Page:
Desktop PC, all the way, especially with all the cool game streaming stuff on the way. e.g. from a Nvidia Shield you can play games running on your desktop, and a cheapish steam machine will allow you to do a similar thing with the TV in your lounge.
The upgradability of a desktop is also king. I regret buying a laptop when I turned 18, as three years it got thrown out because one thing broke and it had gotten really slow.
As for what to look for:
There was a time a short while ago that you would be laughed at (by me
) if you went with an AMD cpu. It's not so bad now, but Intel still trumps AMD for gaming when you have a dedicated graphics card.
AMD do do very good "APUs" which are CPUs with on board Radeon graphics. These can do really well in low end gaming PCs and benefit a lot from faster memory (otherwise memory speed doesn't really matter.) But I'll assume you're going a little higher end and are going to want a dedicated graphics card.
Get an Intel "Haswell" i5 (say the i5-4670k, or the non-k varient if you don't want to tinker with overclocking), it's a fast quad core and overkill for gaming.
If you have money to burn, you could bump that up to an i7 (i7-4770k), it's a quad core as well, but with hyperthreading, so that Windows will see 8 cpus instead of 4. You wont really seen any benefit in gaming, but could do if you do video editing, etc (hell, I still run a dual core and am only just considering an upgrade.)
This comes down to a choice between AMD and Nvidia. Traditionally I have been on the AMD side of the fence (I currently have an AMD Radeon HD 6950), but to my eye, Nvidia is the better choice of the current generation. If I were to buy new today, it'd be trying to save for a 780 ti.)
Performance of the card itself isn't the only factor through. Some games support one manufacturer better than the other in some cases. It may pay to look up benchmarks on the specific games you're thinking of playing most.
Games tend to come bundled with cards, so this is something to consider.
Features also differ. Nvidia has the Shield streaming I mentioned earlier, shadow play for doing a lot of the work of streaming your gameplay on the card so it is easier on your system, and g-sync which is coming to monitors and is really compelling to me (this is a whole nother topic... check out this video if you're interested: http://www.youtube.com/watch?v=3PJjhBUSuHk
). AMD has Mantel, which is an API that is meant to be a lot better for gaming performance than Direct X. Both g-sync and Mantel may be cross platform at some stage and blah blah, but at this stage it's better to go for the card that you know will support what you want.)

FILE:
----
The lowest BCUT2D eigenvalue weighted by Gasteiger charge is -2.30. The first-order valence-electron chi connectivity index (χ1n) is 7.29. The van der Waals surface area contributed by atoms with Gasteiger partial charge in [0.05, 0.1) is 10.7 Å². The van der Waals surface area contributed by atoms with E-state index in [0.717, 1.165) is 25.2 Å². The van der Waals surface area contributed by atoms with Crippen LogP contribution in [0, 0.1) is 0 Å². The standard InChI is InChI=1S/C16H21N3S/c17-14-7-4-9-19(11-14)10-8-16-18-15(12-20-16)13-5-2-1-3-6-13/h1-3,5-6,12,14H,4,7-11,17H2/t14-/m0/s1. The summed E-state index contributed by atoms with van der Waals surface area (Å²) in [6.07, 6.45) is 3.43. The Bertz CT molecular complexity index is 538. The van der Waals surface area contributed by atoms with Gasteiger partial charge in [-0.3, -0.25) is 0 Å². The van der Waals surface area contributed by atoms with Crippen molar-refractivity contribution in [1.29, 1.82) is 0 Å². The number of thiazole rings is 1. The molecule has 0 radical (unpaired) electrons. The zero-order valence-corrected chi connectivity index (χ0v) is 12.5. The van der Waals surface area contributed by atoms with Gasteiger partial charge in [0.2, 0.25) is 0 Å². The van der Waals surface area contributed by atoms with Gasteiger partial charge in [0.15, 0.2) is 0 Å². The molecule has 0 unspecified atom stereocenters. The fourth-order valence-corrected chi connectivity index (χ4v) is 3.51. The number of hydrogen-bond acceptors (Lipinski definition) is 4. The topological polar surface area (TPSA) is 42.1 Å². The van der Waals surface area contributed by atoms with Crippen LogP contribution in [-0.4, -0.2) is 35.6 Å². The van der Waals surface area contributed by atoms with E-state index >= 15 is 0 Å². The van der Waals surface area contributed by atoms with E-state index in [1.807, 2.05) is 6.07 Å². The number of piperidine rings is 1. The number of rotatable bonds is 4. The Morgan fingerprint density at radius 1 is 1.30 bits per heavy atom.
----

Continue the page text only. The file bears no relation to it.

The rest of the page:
I can't tell you what is best, only what I would get. Honestly, as it's the best current performance, I would try above all else to get the 780 ti.
Stick to one of the big names and you should be good, I'm thinking of ASUS, Gigabyte, MSI. You're looking for the Z87 chipset. Everything this generation is much of a muchness. As you go up the price brackets, you're just loading up with more features (thunderbolt, special network ports, overlocking niceties)
I shop by color
I try and adhere to a colour scheme so might choose a board based on the fact that it is red and black, or just black, or has a little white on it.
Other things to look for
Memory speed doesn't matter too much, get something that looks nice, is 1600 MHZ or more.
Haswell chips and the latest graphics cards are reasonably power friendly so you don't need a giant 1,000W beast. You should be good with something around the 650W mark, maybe look about 800W If you're thinking of going with two GPUs. Also the 80 PLUS ratings you'll see have become something of a marketing race... 80 Plus Bronze should be fine, but going for 80 Plus Gold won't hurt anything.
Solid State drives are so much faster than HDDs that just getting one of these can make an old system feel new again without any other upgrades. My preferred storage config these days is to get a SSD large enough for Windows, a few apps and your most played games (or even better, an SSD for windows and a separate one for games and apps) then a giant (3 or 4 TB mechanical HDD) for everything else.
Case, I prefer Corsair cases, also like Coolermaster and Fractal. Shop by looks
Everything else wont really make or break a gaming PC. If you want to open up a can of worms, consider looking into PC audio, soundcards, DACs and AMPs, etc. Also don't get me started on keyboards
Where'd a pluck all this stuff from?
I work in IT and also watch many hours of tech videos daily
. I try and keep up on all the new releases, etc. Have built a few custom PCs for people around here in the last year and my work also got me to build 5 supped up "workstations" (fully of gaming equipment) for our GIS/Mapping department.
I also need a life
In saying that, if you need help deciding on something, or have a parts list or a couple of options for prebuilt machines, feel free to ask. I'm always happy to help out with this sort of stuff.